Teachers turn Tallahassee red to demand education funding

As thousands of teachers, parents and students descended on the Florida Capitol the day before the start of the 2020 legislative session to demand lawmakers steer more money toward public schools, the Senate Education Committee on Monday approved a bill that could be a first step toward increasing pay for public school teachers.

While discussions over teacher compensation are in very early stages in the Legislature, the issue has started to gain traction following Gov. Ron DeSantis vow to make 2020 the “year of the teacher.”

Meanwhile, state and national teachers’ union leaders led a march from Tallahassee’s Donald L. Tucker Civic Center to the steps of the Old Capitol to blast the Republican-dominated Legislature for failing to adequately fund education. Teacher pay is only part of the story.

Educators’ complaints included inadequate pay, excessive student testing and what many consider general disrespect for their profession.

“We are really not treated like professionals anymore. We are more just like task managers in the classroom. It is really, really demoralizing for our profession, and we just want more,” Lucia Baez, a language arts teacher at Miami Beach Senior High School, said in an interview.

The rally drew the attention of national figures such as civil-rights leader Al Sharpton, who elicited a roar from the crowd of at least 3,000 as he castigated lawmakers for not properly compensating educators.

“If this is the Sunshine State, then take the teachers out of the shade,” Sharpton said to crowd members, who traveled from all corners of the state to attend the event.

National Education Association President Lily Eskelsen Garcia said it “is the kids who are suffering. So, we want to bring the voices of the people who love other people’s kids to the state Capitol in Florida to say, ‘Do the right thing,’ ”

PREVIOUS: Polk schools prepare for teachers to rally in Tallahassee

Other national leaders, including presidential candidates Bernie Sanders and Elizabeth Warren, also expressed support for the effort. In a Sunday op-ed for the South Florida Sun-Sentinel, Sanders sympathized with Florida teachers about some of the lowest pay in the country.

“The indignities and stresses of high stakes testing are another reason teachers are quitting in droves. Like in other states, educators are being made to teach to the test and schools are being forced to sacrifice important subjects like arts education,” Sanders wrote.

The rally came as Gov. Ron DeSantis has made teacher pay one of the biggest issues of the 60-day legislative session, which starts Tuesday. DeSantis wants to spend $602 million to set minimum teacher salaries at $47,500 and to funnel $300 million to a new bonus program for teachers and principals.

But the rally attendees appeared unfazed by DeSantis’ proposals.

Florida Education Association President Fedrick Ingram said other school workers also need pay hikes.

“We want those people who take care of those kids every day, starting with the cafeteria worker, the bus driver, the security monitor, the paraprofessional, and all teachers to have a raise and have a living salary. We know they are being crushed by student debt. We know health-care costs are rising every day, and we know that we live in a state that has disinvested in public education for 20 years, and that time has to stop,” he said.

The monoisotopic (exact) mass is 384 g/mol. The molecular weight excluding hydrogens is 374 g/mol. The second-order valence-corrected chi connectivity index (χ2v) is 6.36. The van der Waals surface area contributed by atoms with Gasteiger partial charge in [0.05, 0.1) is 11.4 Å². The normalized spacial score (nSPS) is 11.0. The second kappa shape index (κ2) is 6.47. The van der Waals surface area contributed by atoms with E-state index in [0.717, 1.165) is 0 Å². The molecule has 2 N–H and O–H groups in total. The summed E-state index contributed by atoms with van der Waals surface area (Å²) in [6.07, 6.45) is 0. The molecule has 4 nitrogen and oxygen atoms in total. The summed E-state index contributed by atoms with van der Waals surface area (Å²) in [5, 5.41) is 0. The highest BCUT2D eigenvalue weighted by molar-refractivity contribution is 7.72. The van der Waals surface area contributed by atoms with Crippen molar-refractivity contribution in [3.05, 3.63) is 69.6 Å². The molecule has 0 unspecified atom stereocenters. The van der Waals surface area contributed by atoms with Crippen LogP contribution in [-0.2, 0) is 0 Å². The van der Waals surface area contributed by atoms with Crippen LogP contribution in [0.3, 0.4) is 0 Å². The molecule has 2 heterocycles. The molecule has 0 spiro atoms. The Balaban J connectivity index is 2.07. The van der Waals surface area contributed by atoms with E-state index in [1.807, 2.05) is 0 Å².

But Sen. Joe Gruters, a Sarasota Republican who doubles as chairman of the Republican Party of Florida, fired back by touting DeSantis’ proposals.

“It is unfortunate that on the eve of the 2020 legislative session, Florida’s teachers’ union would stage a rally that encourages well-intentioned teachers to abandon their classrooms at the start of a school week leaving students and school administrators in flux,” Gruters said in a prepared statement. “The governor’s proposed 2020 budget recommendation includes a pay raise for more than 101,000 teachers in Florida by raising the minimum salary to $47,500.  In fact, he is recommending nearly $1 billion dollars to increase minimum salaries and bonuses for teachers.”

The rally came after a controversy this weekend that centered on allegations the Florida Department of Education threatened Polk County teachers who planned to attend.

Polk County Superintendent of Schools Jacqueline Byrd asked the Department of Education to make teachers aware of the legal ramifications of a school walk-out after she learned that hundreds of county teachers were planning to take personal days Monday.

Education department officials warned Polk County teachers in an email that a “concerted failure to report for duty constitutes an illegal strike under Florida law.” The state agency made clear, however, that firing teachers is a decision made at the local level.

Before the rally started, Senate Democrats held a news conference to announce a $900 million plan to give pay raises to all public-school staff members.

Dozens of people in red shirts emblazoned with “Strong Public Schools” also marched the Capitol halls,  spilling into a Senate committee room where a teacher-compensation proposal was being considered. But salaries weren’t their only concern.

“All of my kids are struggling with mental health issues because of testing and being so anxious all the time. It’s the scheduling. It’s the lack of ability to provide good solid teachers for them, and they end up with subs all year,” Jamie Paton, an English teacher at Ridge Community High School in Haines City, said.

--- News Service Assignment Manager Tom Urban and staff writer Ana Ceballos contributed to this report.